One Way Fare, first book in the Null City series, is really difficult to review, because it’s sort of 3 or maybe 4 different books. The first half of the book seems like a YA urban fantasy with strong romantic elements. And the second half is pretty much like that too – except that the story makes this extreme leap and becomes a completely different YA with strong romantic elements. Plus there are two authors telling two different POV’s in alternating chapters. So I’m…confused.
OK, here’s the very basic version of the initial premise. Gaby is a young accountant. She is good with numbers because she has a supernatural gift which allows her to see patterns in things. So she can look at a pile of papers and make sense of their contents. Gaby is the older sister of twins who also have powers, and she is raising the twins because their parents were murdered. Gaby ends up working for Luic, a rock star, who helps her when she and the twins are attacked. All this is happening in Seattle, in 1972.
Meanwhile, in, Provence France, in 2012, eighteen year old Leila is visiting France from America because her birth parents have left her a whole heap of stuff including jewelery and a chateau. It turns out that the chateau comes with a protector, Thomas, who says he has to protect Leila or he will die. Cue attack attempt, and Leia and Thomas flee onto a Metro train. This is no ordinary Metro train – it takes them to Seattle in 1890.
What we know, at this point, is that some people are born with supernatural powers. Beware, because the publisher’s description is misleading – they don’t spend any time in Null City, and they aren’t very superhero-ish. Null City is a secret place where people can go to live as regular humans. There is a war taking place between supernatural factions, and anyone with powers is being attacked. In Null City, they are safe, but they have to give up not only their powers but also all memories of their life that are related to their powers.
So here’s where we are at about halfway through the book: Gaby and Luic are in love. They send the twins to safety and they escape to 1891 Seattle to try to find Leila and Thomas. They have to find them, see, because Leila and Thomas are part of a pivot point that could determine the outcome of this supernatural war. I read this part several times and I do not understand it at all. If anyone has read this book and understands this pivot point business, let me know.
So anyway, up until this point, I thought the book was very good. It was funny, it had enough pop-culture references to be entertaining and relatable but not so many that it took me out of the story, and the couples had good chemistry.
Then the book goes completely off the rails.
I am now about to spoil every last detail, so prepare yourself.
(Look at all this space. Instead of whiting out the text, it's been moved downwwwwnnnnward. Be ready for spoilers!)
(HERE THEY COME!)
The twins get sent off to safety and even though they were the central thing in Gaby’s life for her entire lifetime, they are not found again. Thomas goes to another supernatural location to train, so Leila doesn’t see him for one hundred years (five, from his POV). Gaby and Luic are killed in an explosion. Gaby and Luic are actually not dead, or maybe they are, I don’t know, it got confusing. They go to different after lifes or something, and they each think the other one is dead, and we don’t hear from Luic for another hundred years.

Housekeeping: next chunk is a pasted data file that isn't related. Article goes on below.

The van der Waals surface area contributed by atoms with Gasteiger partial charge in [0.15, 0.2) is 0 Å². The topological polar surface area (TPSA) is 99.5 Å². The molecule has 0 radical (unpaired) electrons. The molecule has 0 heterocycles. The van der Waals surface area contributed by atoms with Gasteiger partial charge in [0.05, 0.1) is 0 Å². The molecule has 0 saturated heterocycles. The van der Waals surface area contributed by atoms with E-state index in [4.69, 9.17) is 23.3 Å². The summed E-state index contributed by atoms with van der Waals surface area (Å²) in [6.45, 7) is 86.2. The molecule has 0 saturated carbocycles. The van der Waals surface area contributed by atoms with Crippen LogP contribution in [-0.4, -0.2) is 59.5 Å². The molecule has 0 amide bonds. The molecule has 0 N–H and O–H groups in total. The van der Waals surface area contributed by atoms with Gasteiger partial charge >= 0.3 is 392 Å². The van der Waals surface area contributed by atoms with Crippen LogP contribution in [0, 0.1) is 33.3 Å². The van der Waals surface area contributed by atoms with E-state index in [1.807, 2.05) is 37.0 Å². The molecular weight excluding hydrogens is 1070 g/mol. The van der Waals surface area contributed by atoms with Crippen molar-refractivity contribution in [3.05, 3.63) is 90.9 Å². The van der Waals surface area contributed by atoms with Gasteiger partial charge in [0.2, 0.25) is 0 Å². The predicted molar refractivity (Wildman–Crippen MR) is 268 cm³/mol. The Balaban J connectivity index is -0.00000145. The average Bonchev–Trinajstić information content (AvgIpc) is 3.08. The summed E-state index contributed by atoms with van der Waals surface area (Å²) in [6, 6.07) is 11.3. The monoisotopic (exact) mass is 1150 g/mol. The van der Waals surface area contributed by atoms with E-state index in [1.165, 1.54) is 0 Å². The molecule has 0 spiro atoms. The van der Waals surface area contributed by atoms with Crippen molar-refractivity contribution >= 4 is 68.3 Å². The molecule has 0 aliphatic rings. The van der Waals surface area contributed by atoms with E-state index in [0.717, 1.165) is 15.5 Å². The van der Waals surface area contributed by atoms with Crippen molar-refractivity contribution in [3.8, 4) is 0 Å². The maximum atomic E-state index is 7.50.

When he shows up he’s a bad guy, no wait, he’s a good guy. Anyway Gaby and Leila start up a coffeshop while they wait for the hundred years to pass until Leila can be reunited with Thomas. Gaby falls in love with Thomas’s grandfather (who is her age) about five seconds after meeting him. Even if Luic is a good guy, she’s totally over him because she decided they don’t fit. Complicated plot stuff happens and we’re set for a sequel.
So – what was that? I mean, the plot was a little wacky all along, but it goes so far off the rails once Gaby and Luic have their, umm, accident that it’s really a completely different book. Everything we care about is pretty much wiped off the map. And not in a good way, like a great twist that makes you say, “Holy shit, they just killed [insert Game of Thrones character here]. Its as though they really just started writing a whole other book – one that doesn’t make any sense, and one in which people live a hundred years without maturing even a teensy bit. I have no idea what happened here. Nothing makes sense in the plot, nothing makes sense with the characters, it’s just all bizarre. I kind of need to go lie down now (although that my be less to do with the book and more because I’m writing late at night).
I knew this book wasn’t a romance novel so I’m OK with the concept that not everyone stays with their first love interest in the book. But huge leaps in any kind of logic, or any way that people actually would think, or feel, or experience time – this was crazy. And the way people experience love was crazy. People are faithful when it seems unlikely and they fall into new loves when it seems like the most blatant plot contrivance. Leila and Gaby are not only the same at the end of one hundred years as they were at the beginning, but they are still having the exact same conversations. I’d give this book a solid B for the first half and I don’t know what to give the second half. Too bad we don’t have a grade “WTF”. That would be a letter grade, technically.